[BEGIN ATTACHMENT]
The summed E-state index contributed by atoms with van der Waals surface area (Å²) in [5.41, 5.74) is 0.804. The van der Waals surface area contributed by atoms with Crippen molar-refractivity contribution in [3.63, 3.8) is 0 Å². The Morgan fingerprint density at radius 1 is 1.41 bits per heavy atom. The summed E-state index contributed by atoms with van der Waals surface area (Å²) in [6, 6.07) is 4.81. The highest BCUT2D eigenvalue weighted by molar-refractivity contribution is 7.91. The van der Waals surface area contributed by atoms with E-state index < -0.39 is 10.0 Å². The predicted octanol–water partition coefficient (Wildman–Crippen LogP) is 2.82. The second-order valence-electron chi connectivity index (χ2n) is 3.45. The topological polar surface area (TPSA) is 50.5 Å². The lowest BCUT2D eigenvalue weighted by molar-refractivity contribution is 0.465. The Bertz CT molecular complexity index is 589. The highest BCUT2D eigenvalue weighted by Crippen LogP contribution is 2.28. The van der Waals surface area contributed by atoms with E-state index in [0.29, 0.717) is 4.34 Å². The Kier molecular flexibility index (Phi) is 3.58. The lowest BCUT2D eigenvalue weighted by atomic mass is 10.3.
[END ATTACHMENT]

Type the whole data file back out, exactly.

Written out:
The summed E-state index contributed by atoms with van der Waals surface area (Å²) in [5.41, 5.74) is 0.804. The van der Waals surface area contributed by atoms with Crippen molar-refractivity contribution in [3.63, 3.8) is 0 Å². The Morgan fingerprint density at radius 1 is 1.41 bits per heavy atom. The summed E-state index contributed by atoms with van der Waals surface area (Å²) in [6, 6.07) is 4.81. The highest BCUT2D eigenvalue weighted by molar-refractivity contribution is 7.91. The van der Waals surface area contributed by atoms with E-state index < -0.39 is 10.0 Å². The predicted octanol–water partition coefficient (Wildman–Crippen LogP) is 2.82. The second-order valence-electron chi connectivity index (χ2n) is 3.45. The topological polar surface area (TPSA) is 50.5 Å². The lowest BCUT2D eigenvalue weighted by molar-refractivity contribution is 0.465. The Bertz CT molecular complexity index is 589. The highest BCUT2D eigenvalue weighted by Crippen LogP contribution is 2.28. The van der Waals surface area contributed by atoms with E-state index in [0.29, 0.717) is 4.34 Å². The Kier molecular flexibility index (Phi) is 3.58. The lowest BCUT2D eigenvalue weighted by atomic mass is 10.3.